If you’ve ever been lingerie shopping – either in store or online – chances are you will have heard the term ‘sister size’ being thrown around, and we get a lot of customers asking about it. But what exactly is a sister size? Well, I’m going to explain it for you now!
Your sister size is another bra size that will fit you with the same cup volume. This is mostly used for adjusting sizes when the back band feels too small or too tight, but the cup is a perfect fit.
The first thing to remember is that cup sizes are relative to the band size – a DD on a 28 band is much smaller than a DD on a 38 band! In fact, if you were to take a 38DD and keep the same amount of room in the cup on a 28 band, you’d be looking at a 28GG! That means someone who wears a 28GG has the same breast volume as someone who wears 38DD.
The general rule is that if you go up a band size, you need to go down a cup size. The opposite is also true – if you go down a band size, you need to go up a cup size. This ensures the cup size stays the same volume, and only the band size is adjusted.
If you make any adjustments to your band size without also amending your cup size, the volume of the cup will change. For example, if you usually wear a 34FF but find the band is too tight and you try a 36FF, you will end up getting one cup size bigger too!
The cup size or 'volume' will vary depending on the band size it is on.
Measuring in at 28G, my sister sizes would be 30FF > 32F > 34E. With this in mind I know that if a particular brand comes up tight in the band, I can choose a 30FF to get the same fit in the cup with a band that fits more comfortably. In extreme cases, a 32F or 34E would be a suitable fit for me also, but definitely risks being too big in the band. If a 26GG existed, this would also be a sister size if I were to size down in the band.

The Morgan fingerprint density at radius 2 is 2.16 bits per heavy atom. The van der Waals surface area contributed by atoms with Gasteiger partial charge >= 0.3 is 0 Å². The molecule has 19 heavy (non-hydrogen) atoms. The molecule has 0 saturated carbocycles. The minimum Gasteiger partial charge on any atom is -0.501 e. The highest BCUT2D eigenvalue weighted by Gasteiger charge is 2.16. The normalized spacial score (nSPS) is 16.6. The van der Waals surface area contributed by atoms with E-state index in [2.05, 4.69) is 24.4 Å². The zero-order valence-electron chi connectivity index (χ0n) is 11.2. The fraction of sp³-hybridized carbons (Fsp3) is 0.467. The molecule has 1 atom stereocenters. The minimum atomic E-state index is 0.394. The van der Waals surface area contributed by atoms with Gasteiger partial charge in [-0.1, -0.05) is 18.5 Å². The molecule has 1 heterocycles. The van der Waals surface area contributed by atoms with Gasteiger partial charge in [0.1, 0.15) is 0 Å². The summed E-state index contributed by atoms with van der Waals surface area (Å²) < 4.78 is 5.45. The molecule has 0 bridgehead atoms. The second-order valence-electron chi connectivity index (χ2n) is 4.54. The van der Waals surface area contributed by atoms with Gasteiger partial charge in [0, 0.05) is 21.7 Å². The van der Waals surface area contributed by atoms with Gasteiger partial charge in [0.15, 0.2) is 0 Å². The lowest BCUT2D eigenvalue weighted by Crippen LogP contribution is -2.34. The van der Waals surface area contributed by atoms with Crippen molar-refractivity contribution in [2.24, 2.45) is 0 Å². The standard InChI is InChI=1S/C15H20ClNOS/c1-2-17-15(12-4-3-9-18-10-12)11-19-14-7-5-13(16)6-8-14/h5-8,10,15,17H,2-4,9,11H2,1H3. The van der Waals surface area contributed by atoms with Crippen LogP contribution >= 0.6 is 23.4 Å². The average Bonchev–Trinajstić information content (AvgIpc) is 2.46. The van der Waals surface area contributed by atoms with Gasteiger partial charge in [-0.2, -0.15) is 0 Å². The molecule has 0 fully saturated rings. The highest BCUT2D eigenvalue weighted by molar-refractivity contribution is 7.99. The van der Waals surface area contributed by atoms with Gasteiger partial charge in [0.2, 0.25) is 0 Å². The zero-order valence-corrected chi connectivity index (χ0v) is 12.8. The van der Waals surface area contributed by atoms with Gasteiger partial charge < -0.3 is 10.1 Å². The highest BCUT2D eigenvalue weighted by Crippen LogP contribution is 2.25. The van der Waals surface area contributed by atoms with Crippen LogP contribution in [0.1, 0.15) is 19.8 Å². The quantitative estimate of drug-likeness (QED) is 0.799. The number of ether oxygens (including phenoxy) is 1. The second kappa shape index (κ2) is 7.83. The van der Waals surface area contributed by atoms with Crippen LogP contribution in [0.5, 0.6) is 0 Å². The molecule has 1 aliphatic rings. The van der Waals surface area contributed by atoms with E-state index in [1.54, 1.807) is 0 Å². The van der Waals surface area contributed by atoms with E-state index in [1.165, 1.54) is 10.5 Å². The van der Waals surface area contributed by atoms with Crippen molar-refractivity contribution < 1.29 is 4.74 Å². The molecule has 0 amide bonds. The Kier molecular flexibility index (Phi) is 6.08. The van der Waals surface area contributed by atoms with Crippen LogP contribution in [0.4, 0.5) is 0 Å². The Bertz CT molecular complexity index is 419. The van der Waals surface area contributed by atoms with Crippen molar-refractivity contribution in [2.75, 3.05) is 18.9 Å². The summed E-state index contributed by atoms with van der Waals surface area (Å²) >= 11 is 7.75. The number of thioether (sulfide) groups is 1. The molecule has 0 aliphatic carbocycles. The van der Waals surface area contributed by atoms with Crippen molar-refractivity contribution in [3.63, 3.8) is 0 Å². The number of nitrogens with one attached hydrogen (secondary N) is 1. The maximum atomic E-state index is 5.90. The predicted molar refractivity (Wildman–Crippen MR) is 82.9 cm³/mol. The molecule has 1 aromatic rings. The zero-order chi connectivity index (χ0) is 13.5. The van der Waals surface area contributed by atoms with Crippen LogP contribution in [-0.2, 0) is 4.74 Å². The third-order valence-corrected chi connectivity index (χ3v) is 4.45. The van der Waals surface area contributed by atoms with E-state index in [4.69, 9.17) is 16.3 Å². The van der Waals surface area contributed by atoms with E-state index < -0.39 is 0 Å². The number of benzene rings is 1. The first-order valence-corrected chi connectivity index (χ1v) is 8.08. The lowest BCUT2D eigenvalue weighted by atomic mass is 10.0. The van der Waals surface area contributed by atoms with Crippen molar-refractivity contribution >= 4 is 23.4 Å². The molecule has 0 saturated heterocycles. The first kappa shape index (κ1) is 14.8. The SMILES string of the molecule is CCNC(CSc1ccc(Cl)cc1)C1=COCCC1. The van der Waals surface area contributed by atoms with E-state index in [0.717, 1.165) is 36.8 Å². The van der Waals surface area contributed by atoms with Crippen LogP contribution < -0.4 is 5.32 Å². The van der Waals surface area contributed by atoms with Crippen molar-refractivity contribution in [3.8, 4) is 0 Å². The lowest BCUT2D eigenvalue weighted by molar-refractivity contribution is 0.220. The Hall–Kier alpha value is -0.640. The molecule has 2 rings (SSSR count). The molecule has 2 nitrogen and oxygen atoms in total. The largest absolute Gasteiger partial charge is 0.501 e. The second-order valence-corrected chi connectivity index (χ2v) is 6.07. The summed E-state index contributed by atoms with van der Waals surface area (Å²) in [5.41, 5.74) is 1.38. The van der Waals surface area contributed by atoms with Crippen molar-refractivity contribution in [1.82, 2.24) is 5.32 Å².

One question a lot of customers ask is ‘if I change my cup size, do I need to change my band size too?’ There is usually no need to change your band size unless it's too loose or too tight. If you are looking at a dramatic cup size change (like, from a B cup to a G cup), then you may in this circumstance need to amend the band size as the too-small cup is likely to have been disguising how the band actually fits. I know, it's confusing, but if you're just looking at a cup size or two difference then you can stick with your normal band size.
It can be tempting to use your sister size to buy that gorgeous bra that doesn't come in your true size, but try to avoid making a habit of this. A bra that is too loose in the band won’t offer the correct support resulting in achy shoulders and a sore back, while a bra that is too tight in the band can cause some serious pain and bruising (although you can use a bra extender to help with this if needed).
I hope that this has helped with some of the confusion that can come with sister sizing and how it works, but as always let me know if you have any further questions in the comments below, or feel free to tweet us or message us on Facebook.